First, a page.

unmanned aircraft, path planning, path following, Dubins paths, UAS


A well-known path-planning technique for mobile robots or planar aerial vehicles is to use Dubins paths, which are minimum-distance paths between two configurations subject to the constraints of the Dubins car model. An extension of this method to a three-dimensional Dubins airplane model has recently been proposed. This chapter builds on that work showing a complete architecture for implementing Dubins airplane paths on small fixed-wing UAVs. The existing Dubins airplane model is modified to be more consistent with the kinematics of a fixed-wing aircraft. The chapter then shows how a recently proposed vector-field method can be used to design a guidance law that causes the Dubins airplane model to follow straight-line and helical paths. Dubins airplane paths are more complicated than Dubins car paths because of the altitude component. Based on the difference between the altitude of the start and end configurations, Dubins airplane paths can be classified as low, medium, or high altitude gain. While for medium and high altitude gain there are many different Dubins airplane paths, this chapter proposes selecting the path that maximizes the average altitude throughout the maneuver. The proposed architecture is implemented on a six degree-of-freedom Matlab/Simulink simulation of an Aerosonde UAV, and results from this simulation demonstrate the effectiveness of the technique.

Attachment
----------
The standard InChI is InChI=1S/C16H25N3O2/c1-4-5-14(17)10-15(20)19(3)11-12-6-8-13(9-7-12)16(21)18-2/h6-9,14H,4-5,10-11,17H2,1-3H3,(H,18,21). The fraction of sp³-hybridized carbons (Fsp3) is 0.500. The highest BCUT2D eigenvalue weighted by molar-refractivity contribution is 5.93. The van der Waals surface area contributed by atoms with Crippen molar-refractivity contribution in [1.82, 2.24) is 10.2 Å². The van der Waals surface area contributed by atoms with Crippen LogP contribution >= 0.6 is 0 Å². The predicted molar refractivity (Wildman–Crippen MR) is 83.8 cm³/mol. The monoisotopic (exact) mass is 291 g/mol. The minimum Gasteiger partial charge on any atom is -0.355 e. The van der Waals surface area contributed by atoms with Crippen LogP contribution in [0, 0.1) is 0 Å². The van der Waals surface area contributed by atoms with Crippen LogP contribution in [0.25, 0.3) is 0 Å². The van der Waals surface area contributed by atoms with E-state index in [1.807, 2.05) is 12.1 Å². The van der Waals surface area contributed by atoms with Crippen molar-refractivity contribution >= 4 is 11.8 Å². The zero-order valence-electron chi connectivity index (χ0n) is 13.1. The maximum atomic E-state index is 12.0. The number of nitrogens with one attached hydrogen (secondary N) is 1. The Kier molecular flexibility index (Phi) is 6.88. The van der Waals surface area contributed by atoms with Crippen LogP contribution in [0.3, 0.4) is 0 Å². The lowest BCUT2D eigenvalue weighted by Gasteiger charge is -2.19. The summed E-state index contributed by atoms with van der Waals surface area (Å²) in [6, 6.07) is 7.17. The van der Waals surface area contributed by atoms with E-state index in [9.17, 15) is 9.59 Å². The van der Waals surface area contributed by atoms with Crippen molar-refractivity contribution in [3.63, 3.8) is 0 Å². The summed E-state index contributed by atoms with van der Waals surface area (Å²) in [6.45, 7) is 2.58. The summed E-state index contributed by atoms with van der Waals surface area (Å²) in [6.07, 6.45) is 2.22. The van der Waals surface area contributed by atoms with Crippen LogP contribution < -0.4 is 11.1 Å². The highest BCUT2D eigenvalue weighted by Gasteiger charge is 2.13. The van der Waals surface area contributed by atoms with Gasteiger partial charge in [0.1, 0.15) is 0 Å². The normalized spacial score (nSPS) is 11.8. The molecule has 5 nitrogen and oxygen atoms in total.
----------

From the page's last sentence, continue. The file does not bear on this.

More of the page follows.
Original Publication Citation

Owen, M, Beard, R. and McLain, T. Implementing Dubins Airplane Paths on Fixed-wing UAVs, Contributed chapter to the Handbook of Unmanned Aerial Vehicles, Springer, ch. 68, pp. 1677-1701, 2014.

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Book Chapter

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Ira A. Fulton College of Engineering and Technology


Mechanical Engineering

University Standing at Time of Publication

Full Professor